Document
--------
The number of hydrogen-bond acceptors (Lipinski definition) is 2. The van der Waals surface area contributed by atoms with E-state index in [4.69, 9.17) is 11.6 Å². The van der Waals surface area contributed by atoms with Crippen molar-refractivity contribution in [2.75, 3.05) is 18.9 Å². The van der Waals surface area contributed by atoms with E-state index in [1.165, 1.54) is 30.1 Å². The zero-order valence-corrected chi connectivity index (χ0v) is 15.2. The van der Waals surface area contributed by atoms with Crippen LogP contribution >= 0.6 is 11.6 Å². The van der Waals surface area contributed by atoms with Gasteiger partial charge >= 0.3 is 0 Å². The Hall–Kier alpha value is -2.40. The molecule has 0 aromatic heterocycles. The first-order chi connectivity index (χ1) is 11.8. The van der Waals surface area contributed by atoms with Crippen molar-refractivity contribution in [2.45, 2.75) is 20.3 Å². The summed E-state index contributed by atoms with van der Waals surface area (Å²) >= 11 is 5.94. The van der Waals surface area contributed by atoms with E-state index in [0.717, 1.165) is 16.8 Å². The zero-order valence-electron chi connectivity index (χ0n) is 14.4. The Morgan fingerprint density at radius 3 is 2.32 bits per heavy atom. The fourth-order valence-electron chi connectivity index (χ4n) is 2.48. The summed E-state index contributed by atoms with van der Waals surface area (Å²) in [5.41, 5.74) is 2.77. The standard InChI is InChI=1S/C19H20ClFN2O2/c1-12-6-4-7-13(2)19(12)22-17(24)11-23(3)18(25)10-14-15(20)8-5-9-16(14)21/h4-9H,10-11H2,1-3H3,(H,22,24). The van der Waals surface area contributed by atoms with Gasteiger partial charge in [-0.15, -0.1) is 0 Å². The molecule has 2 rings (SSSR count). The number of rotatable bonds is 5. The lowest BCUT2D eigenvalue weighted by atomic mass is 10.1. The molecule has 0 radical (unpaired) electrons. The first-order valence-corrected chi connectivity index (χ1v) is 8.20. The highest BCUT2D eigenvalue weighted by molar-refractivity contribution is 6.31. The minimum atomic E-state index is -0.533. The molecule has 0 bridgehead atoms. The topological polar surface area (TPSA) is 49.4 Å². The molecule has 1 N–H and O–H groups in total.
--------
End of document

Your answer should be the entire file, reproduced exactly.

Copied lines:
The number of hydrogen-bond acceptors (Lipinski definition) is 2. The van der Waals surface area contributed by atoms with E-state index in [4.69, 9.17) is 11.6 Å². The van der Waals surface area contributed by atoms with Crippen molar-refractivity contribution in [2.75, 3.05) is 18.9 Å². The van der Waals surface area contributed by atoms with E-state index in [1.165, 1.54) is 30.1 Å². The zero-order valence-corrected chi connectivity index (χ0v) is 15.2. The van der Waals surface area contributed by atoms with Crippen LogP contribution >= 0.6 is 11.6 Å². The van der Waals surface area contributed by atoms with Gasteiger partial charge >= 0.3 is 0 Å². The Hall–Kier alpha value is -2.40. The molecule has 0 aromatic heterocycles. The first-order chi connectivity index (χ1) is 11.8. The van der Waals surface area contributed by atoms with Crippen molar-refractivity contribution in [2.45, 2.75) is 20.3 Å². The summed E-state index contributed by atoms with van der Waals surface area (Å²) >= 11 is 5.94. The van der Waals surface area contributed by atoms with E-state index in [0.717, 1.165) is 16.8 Å². The zero-order valence-electron chi connectivity index (χ0n) is 14.4. The Morgan fingerprint density at radius 3 is 2.32 bits per heavy atom. The fourth-order valence-electron chi connectivity index (χ4n) is 2.48. The summed E-state index contributed by atoms with van der Waals surface area (Å²) in [5.41, 5.74) is 2.77. The standard InChI is InChI=1S/C19H20ClFN2O2/c1-12-6-4-7-13(2)19(12)22-17(24)11-23(3)18(25)10-14-15(20)8-5-9-16(14)21/h4-9H,10-11H2,1-3H3,(H,22,24). The van der Waals surface area contributed by atoms with Gasteiger partial charge in [-0.15, -0.1) is 0 Å². The molecule has 2 rings (SSSR count). The number of rotatable bonds is 5. The lowest BCUT2D eigenvalue weighted by atomic mass is 10.1. The molecule has 0 radical (unpaired) electrons. The first-order valence-corrected chi connectivity index (χ1v) is 8.20. The highest BCUT2D eigenvalue weighted by molar-refractivity contribution is 6.31. The minimum atomic E-state index is -0.533. The molecule has 0 bridgehead atoms. The topological polar surface area (TPSA) is 49.4 Å². The molecule has 1 N–H and O–H groups in total.